Re: [Circle] Query

From: Alex (
Date: 09/27/00

George wrote (and I was too lazy to sort out):
On Tue, 26 Sep 2000, Patrick Dughi wrote:
>> So why would wld25 have 2601 in the first place?
>        Because it could.  2601 could be in zone 26, or zone 70, or
>whatever, and be valid. no overlap.
Obviously the argument I had in my head didn't quite get across, even to
myself. It was along the lines of "if you had 2601 and wanted a zone #26,
why put it in zone #25's file, just place it in #26".  That was assuming
the a) disallowing of overlap (implied or explicit) and b) it'll get moved
by the olc anyway.

I'd rather think you're abusing the intended system there with placing room
2601 in zone 70.  Sure the code isn't enforcing it, that's back to the flat
file days.  I always considered it an unwritten rule to place stuff in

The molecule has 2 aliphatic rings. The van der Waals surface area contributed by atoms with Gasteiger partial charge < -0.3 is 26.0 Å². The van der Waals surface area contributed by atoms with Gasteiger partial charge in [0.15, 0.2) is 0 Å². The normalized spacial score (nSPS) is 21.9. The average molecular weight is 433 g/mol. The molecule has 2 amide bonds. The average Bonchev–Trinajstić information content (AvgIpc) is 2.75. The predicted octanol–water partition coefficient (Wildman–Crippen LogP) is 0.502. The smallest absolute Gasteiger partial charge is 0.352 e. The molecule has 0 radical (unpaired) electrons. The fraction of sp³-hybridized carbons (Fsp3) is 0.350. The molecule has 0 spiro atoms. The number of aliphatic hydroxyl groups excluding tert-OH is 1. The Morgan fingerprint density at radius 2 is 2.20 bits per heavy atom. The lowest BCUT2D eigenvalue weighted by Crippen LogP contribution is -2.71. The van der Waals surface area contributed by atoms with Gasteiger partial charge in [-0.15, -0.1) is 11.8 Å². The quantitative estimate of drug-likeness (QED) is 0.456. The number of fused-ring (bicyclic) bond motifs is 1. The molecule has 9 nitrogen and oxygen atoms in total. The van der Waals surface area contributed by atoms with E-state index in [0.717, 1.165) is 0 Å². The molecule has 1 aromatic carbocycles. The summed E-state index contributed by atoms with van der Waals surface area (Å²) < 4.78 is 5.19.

zone*100+top_of_zone and not object 43 in zone 700.

>However, there are no rules saying that a given piece of data must load
>from a file named after the zone it's in.  Thus, i could change my
>wld/obj/shp/mob indexs to 0.<suffix>, put all things in there, and the
>.zon files would delineate which went to which zone.
You could also define a single zone 0 going from 0 to 32767.  Then you can
even leave your other (object/room/mob/shop) files separate or just unify
them as well.  That'll wreak havoc on your zone resets though and make it
tough to give builder permissions. :)

>        But in the end, it'd be valid.  It'd work, because the parser is
>either way too fault tolerant, or doesn't adequatly describe any sort of
>relationship between a piece of data, and where it's saved and where it's
>loaded.  It's only implied, and the parser doesn't care either way.
>        Worse, the parser works even if you do something like above (i